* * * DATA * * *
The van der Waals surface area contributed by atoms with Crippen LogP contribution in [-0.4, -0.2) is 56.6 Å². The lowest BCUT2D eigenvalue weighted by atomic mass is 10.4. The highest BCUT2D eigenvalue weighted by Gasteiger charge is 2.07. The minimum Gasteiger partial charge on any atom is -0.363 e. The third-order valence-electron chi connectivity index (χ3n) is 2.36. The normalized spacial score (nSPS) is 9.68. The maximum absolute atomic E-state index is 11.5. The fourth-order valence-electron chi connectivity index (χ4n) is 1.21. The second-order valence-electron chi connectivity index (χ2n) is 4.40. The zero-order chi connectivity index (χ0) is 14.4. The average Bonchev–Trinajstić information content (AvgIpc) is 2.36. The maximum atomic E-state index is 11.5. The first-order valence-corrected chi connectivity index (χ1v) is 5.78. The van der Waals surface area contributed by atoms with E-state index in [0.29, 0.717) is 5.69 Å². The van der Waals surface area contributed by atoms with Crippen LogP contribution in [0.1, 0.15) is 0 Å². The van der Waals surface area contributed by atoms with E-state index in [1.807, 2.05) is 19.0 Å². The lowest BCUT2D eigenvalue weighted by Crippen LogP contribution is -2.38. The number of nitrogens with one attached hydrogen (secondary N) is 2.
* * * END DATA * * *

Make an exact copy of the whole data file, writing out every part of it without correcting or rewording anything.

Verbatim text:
The van der Waals surface area contributed by atoms with Crippen LogP contribution in [-0.4, -0.2) is 56.6 Å². The lowest BCUT2D eigenvalue weighted by atomic mass is 10.4. The highest BCUT2D eigenvalue weighted by Gasteiger charge is 2.07. The minimum Gasteiger partial charge on any atom is -0.363 e. The third-order valence-electron chi connectivity index (χ3n) is 2.36. The normalized spacial score (nSPS) is 9.68. The maximum absolute atomic E-state index is 11.5. The fourth-order valence-electron chi connectivity index (χ4n) is 1.21. The second-order valence-electron chi connectivity index (χ2n) is 4.40. The zero-order chi connectivity index (χ0) is 14.4. The average Bonchev–Trinajstić information content (AvgIpc) is 2.36. The maximum atomic E-state index is 11.5. The first-order valence-corrected chi connectivity index (χ1v) is 5.78. The van der Waals surface area contributed by atoms with E-state index in [0.29, 0.717) is 5.69 Å². The van der Waals surface area contributed by atoms with Crippen LogP contribution in [0.1, 0.15) is 0 Å². The van der Waals surface area contributed by atoms with E-state index in [1.807, 2.05) is 19.0 Å². The lowest BCUT2D eigenvalue weighted by Crippen LogP contribution is -2.38. The number of nitrogens with one attached hydrogen (secondary N) is 2.